Late blight is caused by the pathogen Phytophthora infestans; is one of more than 170 species of this genus causing serious diseases on thousands of plant species worldwide. It is in the same group of pathogens as Pythium and downy mildews.
Phytophthora are related to aerial downy mildew pathogens, such as Peronospora and Bremia, and also to the soil- and waterborne group Pythium that cause seedling damping-off. They are not fungi but oomycetes, related to brown algae, such as seaweeds, which explains their dependence on free water for infection and spread. Because of this, the fungicides used to treat them are generally (although not exclusively) different to those used for fungi.
Generally, late blight in tomatoes is a disease that affects leaves, young shoots and both green and ripe fruits, and under favourable conditions, it is capable of causing heavy losses in terms of blighted shoots destruction of leaves and damaged fruit. In addition to causing late blight of potato and tomato, P. infestans infects a wide range of other solanaceous hosts, such as aubergine, petunia and wild solanum weeds such as nightshades.
Typical symptoms in tomatoes start with small brown lesions. These are quite often greasy looking/‘water-soaked’ and found on both leaves and stems. Under favourable humid conditions between 10–20°C, these lesions expand and can coalesce. If left unchecked, they will cause extensive leaf and young shoot death, which has the appearance of extreme chilling damage.
Phytophthora infestans 2018 season
Symptoms of the 2018 outbreak of P. infestans in UK crops were slightly different, having been initiated early in the season on young plants. Some leaf spotting was seen, but stem lesions were prominent in all affected plants, usually starting just above, or near, the graft union.
These early symptoms resulted in significant plant losses, though some plants survived while still exhibiting brown stem lesions. Browning on stems is not deep and doesn’t appear to penetrate to the level of the vascular tissues. The browning spreads right round and then along affected stems and bears a superficial resemblance to Botrytis stem rot, although generally stems of plants that have survived the initial stages of the disease do not wilt and die off like Botrytis-affected stems.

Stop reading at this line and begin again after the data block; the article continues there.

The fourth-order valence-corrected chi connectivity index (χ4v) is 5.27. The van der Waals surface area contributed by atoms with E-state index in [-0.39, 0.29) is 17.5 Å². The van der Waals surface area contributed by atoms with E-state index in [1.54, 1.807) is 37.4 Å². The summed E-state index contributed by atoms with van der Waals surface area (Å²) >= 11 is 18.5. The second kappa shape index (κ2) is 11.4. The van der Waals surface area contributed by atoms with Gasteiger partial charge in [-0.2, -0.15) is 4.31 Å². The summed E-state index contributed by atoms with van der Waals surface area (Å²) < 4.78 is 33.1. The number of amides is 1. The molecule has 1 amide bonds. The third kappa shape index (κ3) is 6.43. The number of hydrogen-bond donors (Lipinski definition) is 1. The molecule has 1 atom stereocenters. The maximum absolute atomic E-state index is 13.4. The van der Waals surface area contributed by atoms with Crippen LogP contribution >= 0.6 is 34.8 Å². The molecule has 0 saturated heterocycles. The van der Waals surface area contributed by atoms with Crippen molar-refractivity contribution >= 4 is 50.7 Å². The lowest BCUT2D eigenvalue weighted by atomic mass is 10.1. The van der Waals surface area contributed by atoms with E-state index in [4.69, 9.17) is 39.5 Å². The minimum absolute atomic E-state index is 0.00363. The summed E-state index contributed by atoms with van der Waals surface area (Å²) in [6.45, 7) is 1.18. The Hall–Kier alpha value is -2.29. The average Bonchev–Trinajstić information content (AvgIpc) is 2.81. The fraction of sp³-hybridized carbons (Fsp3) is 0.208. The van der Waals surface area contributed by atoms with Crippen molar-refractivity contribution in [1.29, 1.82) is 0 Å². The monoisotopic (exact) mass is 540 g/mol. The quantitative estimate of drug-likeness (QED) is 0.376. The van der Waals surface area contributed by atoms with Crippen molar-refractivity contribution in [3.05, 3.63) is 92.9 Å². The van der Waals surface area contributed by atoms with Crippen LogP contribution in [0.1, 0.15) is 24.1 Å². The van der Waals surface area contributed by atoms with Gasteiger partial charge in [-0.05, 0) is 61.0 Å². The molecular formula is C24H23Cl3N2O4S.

Nevertheless, affected shoots show much reduced vigour, with the green shoots above the affected area being thinner and bearing a reduced yield.
Diagnosis and testing
On one nursery assessed during May 2018, all symptomatic plants were exhibiting symptoms at a comparable stage, with no visible evidence of secondary infection, although the browning was still extending at a rate of several centimetres per week. Immunodiagnostic tests were carried out to compare swab samples from plant surfaces and various surfaces within the greenhouse with stem tissue scrapes and leaf samples. These tests showed strong presence of P. infestans in the brown lesions and no presence in any green tissues tested. Two infected plants were tested by the James Hutton Institute, who identified them both as belonging to the EU 39 A1 genotype.
No pathogen material was detected in surface swabs or from green tissue scrapes, indicating that little or no sporulation was present at the time of sampling. The lack of sporulation is probably because conditions in the greenhouse at this time were not favourable for sporulation to occur, e.g. dry and hot. This situation may change later in the season, with the cooler, wetter weather of late summer/early autumn, which makes relative humidity (RH) more difficult to control.
The James Hutton Institute can offer isolate testing for any growers wishing to send samples in (costs to be covered by individual businesses). David Cooke can be contacted by email to discuss costs and additional information that might be required at David.Cooke@hutton.ac.uk
Sporulation is favoured by moderately warm, moist conditions: RH >90% and temperatures 10–20°C, or very light surface wetness (like dew). Under these conditions, sporangiophores grow. This can be identified by grey to whitish mouldy growth on the surface, usually on the underside of infected leaves, and on the brown stem lesions where it often appears at the edges of the brown at first. These sporangiophores bear many lemon-shaped sporangia, which are sometimes referred to as conidia.